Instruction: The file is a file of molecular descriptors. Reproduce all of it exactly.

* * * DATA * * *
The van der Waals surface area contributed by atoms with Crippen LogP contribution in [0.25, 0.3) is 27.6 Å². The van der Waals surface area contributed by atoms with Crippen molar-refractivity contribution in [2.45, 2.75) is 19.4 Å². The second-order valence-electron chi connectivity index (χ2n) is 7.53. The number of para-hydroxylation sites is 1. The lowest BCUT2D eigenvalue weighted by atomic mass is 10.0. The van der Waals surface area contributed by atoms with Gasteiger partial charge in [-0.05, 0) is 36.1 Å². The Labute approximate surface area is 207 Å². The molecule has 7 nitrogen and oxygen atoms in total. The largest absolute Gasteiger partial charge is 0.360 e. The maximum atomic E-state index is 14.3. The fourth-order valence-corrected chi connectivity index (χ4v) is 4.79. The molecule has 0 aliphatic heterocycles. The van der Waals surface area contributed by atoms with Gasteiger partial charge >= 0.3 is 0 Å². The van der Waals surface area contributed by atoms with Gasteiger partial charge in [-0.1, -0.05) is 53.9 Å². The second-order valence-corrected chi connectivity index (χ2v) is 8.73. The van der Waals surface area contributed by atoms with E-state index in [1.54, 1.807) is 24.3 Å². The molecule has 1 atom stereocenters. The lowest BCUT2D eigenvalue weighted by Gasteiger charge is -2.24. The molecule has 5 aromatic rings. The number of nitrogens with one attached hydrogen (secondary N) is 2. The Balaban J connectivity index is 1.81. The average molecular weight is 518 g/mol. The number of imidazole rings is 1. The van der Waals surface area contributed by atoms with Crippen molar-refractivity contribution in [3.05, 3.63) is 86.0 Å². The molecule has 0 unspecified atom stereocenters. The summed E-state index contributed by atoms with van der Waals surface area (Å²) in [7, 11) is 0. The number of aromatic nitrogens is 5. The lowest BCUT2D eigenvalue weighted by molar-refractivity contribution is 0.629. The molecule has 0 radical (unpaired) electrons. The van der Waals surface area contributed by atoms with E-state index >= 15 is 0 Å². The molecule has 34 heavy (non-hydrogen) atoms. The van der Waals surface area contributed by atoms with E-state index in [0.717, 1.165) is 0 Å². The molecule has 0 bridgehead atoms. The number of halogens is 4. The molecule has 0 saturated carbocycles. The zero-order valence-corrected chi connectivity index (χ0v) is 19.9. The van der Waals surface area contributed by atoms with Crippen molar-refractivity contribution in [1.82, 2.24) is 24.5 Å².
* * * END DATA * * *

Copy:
The van der Waals surface area contributed by atoms with Crippen LogP contribution in [0.25, 0.3) is 27.6 Å². The van der Waals surface area contributed by atoms with Crippen molar-refractivity contribution in [2.45, 2.75) is 19.4 Å². The second-order valence-electron chi connectivity index (χ2n) is 7.53. The number of para-hydroxylation sites is 1. The lowest BCUT2D eigenvalue weighted by atomic mass is 10.0. The van der Waals surface area contributed by atoms with Gasteiger partial charge in [-0.05, 0) is 36.1 Å². The Labute approximate surface area is 207 Å². The molecule has 7 nitrogen and oxygen atoms in total. The largest absolute Gasteiger partial charge is 0.360 e. The maximum atomic E-state index is 14.3. The fourth-order valence-corrected chi connectivity index (χ4v) is 4.79. The molecule has 0 aliphatic heterocycles. The van der Waals surface area contributed by atoms with Gasteiger partial charge >= 0.3 is 0 Å². The van der Waals surface area contributed by atoms with Gasteiger partial charge in [-0.1, -0.05) is 53.9 Å². The second-order valence-corrected chi connectivity index (χ2v) is 8.73. The van der Waals surface area contributed by atoms with E-state index in [1.54, 1.807) is 24.3 Å². The molecule has 1 atom stereocenters. The lowest BCUT2D eigenvalue weighted by Gasteiger charge is -2.24. The molecule has 5 aromatic rings. The number of nitrogens with one attached hydrogen (secondary N) is 2. The Balaban J connectivity index is 1.81. The average molecular weight is 518 g/mol. The number of imidazole rings is 1. The van der Waals surface area contributed by atoms with Crippen molar-refractivity contribution in [3.05, 3.63) is 86.0 Å². The molecule has 0 unspecified atom stereocenters. The summed E-state index contributed by atoms with van der Waals surface area (Å²) in [7, 11) is 0. The number of aromatic nitrogens is 5. The lowest BCUT2D eigenvalue weighted by molar-refractivity contribution is 0.629. The molecule has 0 radical (unpaired) electrons. The van der Waals surface area contributed by atoms with E-state index >= 15 is 0 Å². The molecule has 34 heavy (non-hydrogen) atoms. The van der Waals surface area contributed by atoms with E-state index in [0.717, 1.165) is 0 Å². The molecule has 0 bridgehead atoms. The number of halogens is 4. The molecule has 0 saturated carbocycles. The zero-order valence-corrected chi connectivity index (χ0v) is 19.9. The van der Waals surface area contributed by atoms with Crippen molar-refractivity contribution in [1.82, 2.24) is 24.5 Å².